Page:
In short: I'm opposed to revolution. We need reformation. We as a nation need to abandon the policies and dogmas of the past that have built like weeds and barnacles on the bottom of a ship, slowing and weighting it down until it's nearly sunk beneath the waves. We need to scrape all that debris off, no matter how hard the work is or how painful it might be, and start anew, afresh, with a ship that dances across the waves and moves us into the future with flying colors.

Until that day comes - and I have absolutely no confidence it will - all this talk of revolution is simply madness. So go have your tea parties, your rallies, your speeches, your blog entries. Make committees and talk and pressure congress, run for office, and do your political duty. Just don't expect those things to fix our problems. The fix comes at home, with you and me, making a difference in our lives right now and raising our children differently than the past, with a renewed embrace of liberty, honor, and virtue that will, in time, make a difference.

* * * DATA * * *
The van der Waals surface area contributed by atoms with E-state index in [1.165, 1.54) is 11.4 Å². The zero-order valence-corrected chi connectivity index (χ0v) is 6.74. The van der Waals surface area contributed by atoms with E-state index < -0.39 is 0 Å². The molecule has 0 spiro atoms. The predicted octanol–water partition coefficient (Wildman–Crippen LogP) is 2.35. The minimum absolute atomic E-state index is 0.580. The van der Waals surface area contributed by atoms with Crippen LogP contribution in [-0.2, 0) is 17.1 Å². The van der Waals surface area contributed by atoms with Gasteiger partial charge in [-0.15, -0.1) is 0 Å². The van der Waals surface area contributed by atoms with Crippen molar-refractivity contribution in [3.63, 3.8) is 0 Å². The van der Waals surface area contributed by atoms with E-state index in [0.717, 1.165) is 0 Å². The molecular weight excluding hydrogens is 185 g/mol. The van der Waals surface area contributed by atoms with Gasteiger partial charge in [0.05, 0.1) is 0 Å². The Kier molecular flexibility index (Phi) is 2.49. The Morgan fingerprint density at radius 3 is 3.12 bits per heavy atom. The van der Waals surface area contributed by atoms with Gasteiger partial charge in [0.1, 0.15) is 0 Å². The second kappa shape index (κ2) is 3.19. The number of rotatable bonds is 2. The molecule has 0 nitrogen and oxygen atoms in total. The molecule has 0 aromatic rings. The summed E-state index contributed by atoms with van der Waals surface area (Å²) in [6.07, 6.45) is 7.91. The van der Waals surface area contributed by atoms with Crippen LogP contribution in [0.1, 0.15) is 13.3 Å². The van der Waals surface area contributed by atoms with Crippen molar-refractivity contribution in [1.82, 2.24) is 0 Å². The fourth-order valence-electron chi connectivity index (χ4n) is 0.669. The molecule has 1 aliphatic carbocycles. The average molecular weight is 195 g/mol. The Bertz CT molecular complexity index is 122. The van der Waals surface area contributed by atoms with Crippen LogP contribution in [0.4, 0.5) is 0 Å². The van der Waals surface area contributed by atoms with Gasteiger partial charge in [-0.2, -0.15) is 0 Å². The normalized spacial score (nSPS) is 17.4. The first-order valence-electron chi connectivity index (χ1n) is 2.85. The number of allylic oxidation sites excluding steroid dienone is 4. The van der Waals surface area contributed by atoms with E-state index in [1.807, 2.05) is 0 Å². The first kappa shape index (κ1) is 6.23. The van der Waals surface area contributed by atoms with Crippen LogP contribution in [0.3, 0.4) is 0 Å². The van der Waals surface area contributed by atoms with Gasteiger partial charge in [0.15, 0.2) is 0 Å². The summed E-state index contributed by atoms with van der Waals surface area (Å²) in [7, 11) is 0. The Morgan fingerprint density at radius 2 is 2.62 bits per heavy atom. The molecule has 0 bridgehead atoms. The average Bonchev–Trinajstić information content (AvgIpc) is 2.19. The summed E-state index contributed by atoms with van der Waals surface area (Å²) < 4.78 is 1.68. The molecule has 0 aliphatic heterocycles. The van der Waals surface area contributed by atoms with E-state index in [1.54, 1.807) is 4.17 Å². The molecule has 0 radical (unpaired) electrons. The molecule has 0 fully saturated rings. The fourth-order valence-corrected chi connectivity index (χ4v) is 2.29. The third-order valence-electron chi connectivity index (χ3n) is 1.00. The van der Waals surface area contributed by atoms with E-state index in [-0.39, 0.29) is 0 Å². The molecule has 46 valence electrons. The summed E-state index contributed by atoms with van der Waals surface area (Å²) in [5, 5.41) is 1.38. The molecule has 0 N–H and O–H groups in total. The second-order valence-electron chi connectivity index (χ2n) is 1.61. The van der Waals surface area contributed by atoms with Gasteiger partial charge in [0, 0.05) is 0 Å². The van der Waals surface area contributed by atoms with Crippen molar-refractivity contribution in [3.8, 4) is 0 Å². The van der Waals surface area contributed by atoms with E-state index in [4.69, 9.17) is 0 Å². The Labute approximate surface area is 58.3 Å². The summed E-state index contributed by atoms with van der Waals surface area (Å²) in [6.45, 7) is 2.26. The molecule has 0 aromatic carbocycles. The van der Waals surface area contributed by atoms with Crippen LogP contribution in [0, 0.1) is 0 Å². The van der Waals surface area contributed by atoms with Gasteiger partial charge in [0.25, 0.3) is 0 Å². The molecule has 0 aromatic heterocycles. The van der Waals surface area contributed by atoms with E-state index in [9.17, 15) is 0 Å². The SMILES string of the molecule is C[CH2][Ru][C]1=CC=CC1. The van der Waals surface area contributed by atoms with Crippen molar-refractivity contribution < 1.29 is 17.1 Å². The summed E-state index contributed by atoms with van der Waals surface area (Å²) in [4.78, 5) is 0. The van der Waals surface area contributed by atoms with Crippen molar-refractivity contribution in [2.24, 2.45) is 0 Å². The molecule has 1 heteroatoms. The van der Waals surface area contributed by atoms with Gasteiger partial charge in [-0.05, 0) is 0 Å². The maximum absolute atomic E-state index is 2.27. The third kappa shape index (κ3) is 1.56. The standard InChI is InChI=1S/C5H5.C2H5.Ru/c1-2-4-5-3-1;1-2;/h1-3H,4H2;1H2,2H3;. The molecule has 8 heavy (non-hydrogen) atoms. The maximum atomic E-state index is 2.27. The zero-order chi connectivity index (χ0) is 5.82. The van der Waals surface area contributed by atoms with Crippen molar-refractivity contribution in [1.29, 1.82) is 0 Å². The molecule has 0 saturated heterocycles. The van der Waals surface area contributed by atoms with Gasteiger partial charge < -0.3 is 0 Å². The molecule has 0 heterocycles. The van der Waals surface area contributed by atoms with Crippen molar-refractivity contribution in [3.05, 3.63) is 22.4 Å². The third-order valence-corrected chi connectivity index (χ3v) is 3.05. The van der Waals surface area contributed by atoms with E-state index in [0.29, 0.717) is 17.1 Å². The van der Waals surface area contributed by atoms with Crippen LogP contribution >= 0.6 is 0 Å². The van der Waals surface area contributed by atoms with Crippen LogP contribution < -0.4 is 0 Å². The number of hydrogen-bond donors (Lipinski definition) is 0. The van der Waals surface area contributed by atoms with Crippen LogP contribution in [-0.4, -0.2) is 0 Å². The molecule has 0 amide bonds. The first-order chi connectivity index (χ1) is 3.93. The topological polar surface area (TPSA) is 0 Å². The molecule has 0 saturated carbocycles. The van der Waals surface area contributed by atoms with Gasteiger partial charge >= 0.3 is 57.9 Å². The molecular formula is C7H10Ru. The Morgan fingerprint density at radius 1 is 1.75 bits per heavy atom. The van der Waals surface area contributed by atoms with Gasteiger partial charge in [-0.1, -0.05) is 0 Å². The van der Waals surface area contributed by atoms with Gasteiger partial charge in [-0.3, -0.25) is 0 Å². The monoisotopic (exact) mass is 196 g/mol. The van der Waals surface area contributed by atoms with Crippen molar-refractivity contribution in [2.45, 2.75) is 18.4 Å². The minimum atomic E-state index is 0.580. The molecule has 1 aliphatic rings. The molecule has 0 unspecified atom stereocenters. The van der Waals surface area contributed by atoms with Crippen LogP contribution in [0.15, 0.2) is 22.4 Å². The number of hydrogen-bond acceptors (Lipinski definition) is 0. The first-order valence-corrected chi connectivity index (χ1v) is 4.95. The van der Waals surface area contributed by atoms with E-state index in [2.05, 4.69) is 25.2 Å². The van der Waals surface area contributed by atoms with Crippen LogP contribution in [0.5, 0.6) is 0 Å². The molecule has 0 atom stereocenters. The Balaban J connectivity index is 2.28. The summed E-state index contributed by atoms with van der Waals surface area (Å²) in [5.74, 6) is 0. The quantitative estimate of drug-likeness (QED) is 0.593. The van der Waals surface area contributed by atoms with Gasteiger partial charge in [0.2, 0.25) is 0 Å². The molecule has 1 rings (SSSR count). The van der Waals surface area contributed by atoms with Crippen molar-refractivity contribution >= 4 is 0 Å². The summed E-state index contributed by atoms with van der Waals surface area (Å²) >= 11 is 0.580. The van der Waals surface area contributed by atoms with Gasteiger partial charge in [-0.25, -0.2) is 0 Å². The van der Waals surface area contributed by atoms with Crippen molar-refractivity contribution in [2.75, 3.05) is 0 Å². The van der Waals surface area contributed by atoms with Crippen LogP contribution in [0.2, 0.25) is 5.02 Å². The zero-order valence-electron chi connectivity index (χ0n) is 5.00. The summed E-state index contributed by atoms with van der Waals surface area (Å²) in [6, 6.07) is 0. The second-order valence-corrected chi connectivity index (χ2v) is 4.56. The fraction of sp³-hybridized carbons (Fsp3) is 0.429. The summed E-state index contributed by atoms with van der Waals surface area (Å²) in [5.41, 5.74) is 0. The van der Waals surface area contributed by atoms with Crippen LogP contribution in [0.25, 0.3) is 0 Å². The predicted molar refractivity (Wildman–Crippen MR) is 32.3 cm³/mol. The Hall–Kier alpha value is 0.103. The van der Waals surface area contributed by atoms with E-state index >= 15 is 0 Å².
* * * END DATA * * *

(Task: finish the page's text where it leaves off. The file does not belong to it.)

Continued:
The truth is, it took years, decades for us to slowly creep into the position we are in right now, and it certainly looks like everything is starting to fall apart, as many of us warned about in the past. It will take years to fix the problems we face, if at all.

2 Comments:

Blogger Eric said...

I don't think we are to the point where revolution is inevitable, but I do think we are in a situation where if there were a major domestic terrorist attack on the White House or the Capitol, you'd have a whole bunch of Americans who wouldn't know whether to cry or to cheer. And that's not a good place for our country to be.

11:08 AM, February 24, 2009  
Blogger lance said...

"The truth is, it took years, decades for us to slowly creep into the position we are in right now, and it certainly looks like everything is starting to fall apart, as many of us warned about in the past. It will take years to fix the problems we face, if at all"

-------------------------------

Well put CT. That is the sad reality it isn't the present administration or even the previous administrations fault. It is several generations of the same type of politicians (regardless of party) being voted into office.

11:16 AM, February 24, 2009